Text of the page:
Interview: Devouring Star on Antihedron, Satanism, and Death

Devouring Star

In the process of writing my recent review of Devouring Star‘s fantastic new EP ‘Antihedron’, I came to realise that there was a rare depth and maturity to the record, both musically and conceptually. They recently published brief explanations of some of the themes and meanings behind both their debut album ‘Through Lung and Heart’ and ‘Antihedron‘. But there are yet further depths to be explored. The band are cloaked in anonymity, however I was lucky enough to speak with JL who was kind enough to expound upon the concepts and themes at work within ‘Antihedron’, and the motivations and beliefs that inspire Devouring Star‘s music more generally. The answers shed new light on the impenetrable darkness of these records. Read on for the full interview.

What is it that motivates Devouring Star? What inspires you to create music?

Devouring Star and music in general for me are a creative platform for output of concepts, that is the sole reason it exists.

What motivates Devouring Star is Existentialism, Satanism, Adversarialism and Death.

Your new EP Antihedron tackles the themes of birth, existence, and death. Which concept would you say holds the most interest for you, personally? Why?

All of the three are bound to each other naturally, therefore it’s kind of hard for me to answer what holds most interest to me. I see them all as relevant.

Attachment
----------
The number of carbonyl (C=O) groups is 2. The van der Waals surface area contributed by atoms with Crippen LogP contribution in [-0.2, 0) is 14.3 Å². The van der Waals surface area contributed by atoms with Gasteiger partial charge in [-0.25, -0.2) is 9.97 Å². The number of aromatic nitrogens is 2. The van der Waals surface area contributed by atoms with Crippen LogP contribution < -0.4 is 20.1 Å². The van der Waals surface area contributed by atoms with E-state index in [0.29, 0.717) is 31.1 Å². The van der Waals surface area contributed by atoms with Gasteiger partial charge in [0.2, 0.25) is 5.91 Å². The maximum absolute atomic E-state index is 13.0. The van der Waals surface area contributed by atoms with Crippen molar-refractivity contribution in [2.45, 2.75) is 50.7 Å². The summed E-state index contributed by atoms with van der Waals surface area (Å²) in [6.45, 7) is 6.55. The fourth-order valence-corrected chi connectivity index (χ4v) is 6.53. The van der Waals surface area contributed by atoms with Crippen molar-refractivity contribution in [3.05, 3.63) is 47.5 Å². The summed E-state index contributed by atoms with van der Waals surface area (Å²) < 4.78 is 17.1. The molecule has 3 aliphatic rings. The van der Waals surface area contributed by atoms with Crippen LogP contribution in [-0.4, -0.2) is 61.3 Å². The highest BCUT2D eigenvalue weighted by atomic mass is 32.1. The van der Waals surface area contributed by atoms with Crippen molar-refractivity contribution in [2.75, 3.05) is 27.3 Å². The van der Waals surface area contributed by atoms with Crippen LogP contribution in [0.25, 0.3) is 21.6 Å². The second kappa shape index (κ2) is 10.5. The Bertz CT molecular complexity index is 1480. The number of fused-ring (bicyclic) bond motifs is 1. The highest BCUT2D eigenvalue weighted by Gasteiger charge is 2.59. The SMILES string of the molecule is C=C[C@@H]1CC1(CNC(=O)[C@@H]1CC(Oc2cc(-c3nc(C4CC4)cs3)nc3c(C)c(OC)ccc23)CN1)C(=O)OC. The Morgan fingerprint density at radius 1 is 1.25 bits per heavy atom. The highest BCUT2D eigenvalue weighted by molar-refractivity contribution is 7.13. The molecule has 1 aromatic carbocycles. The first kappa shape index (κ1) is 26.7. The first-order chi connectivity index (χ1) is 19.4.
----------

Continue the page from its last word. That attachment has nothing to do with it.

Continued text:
There is no such thing as life without death or death without life. The concept of the release doesn’t really straight forward divide those three subjects, but goes into their relations.

Antihedron seems to implicitly refer to Satan, or something conceptually similar. The EP describes the ‘star below stars’ and the ‘unseen black flame’, for example. Is Satan or Satanism a meaningful concept to you, or do these terms represent a kind of caricature of your true beliefs?

Those references to the lyrics are related to the second song, Star Below, and you are correct they are references to Satanism, after all it’s Black metal we are involved with, the music of the devil.

Like described earlier, birth, existence and death are all related. Satanism and knowledge are generally involved with existing and observing this information in your physical form, but
what would faith and religion, or this sort of knowledge in general, be unless it was related also to the afterlife and death – to something ultimate.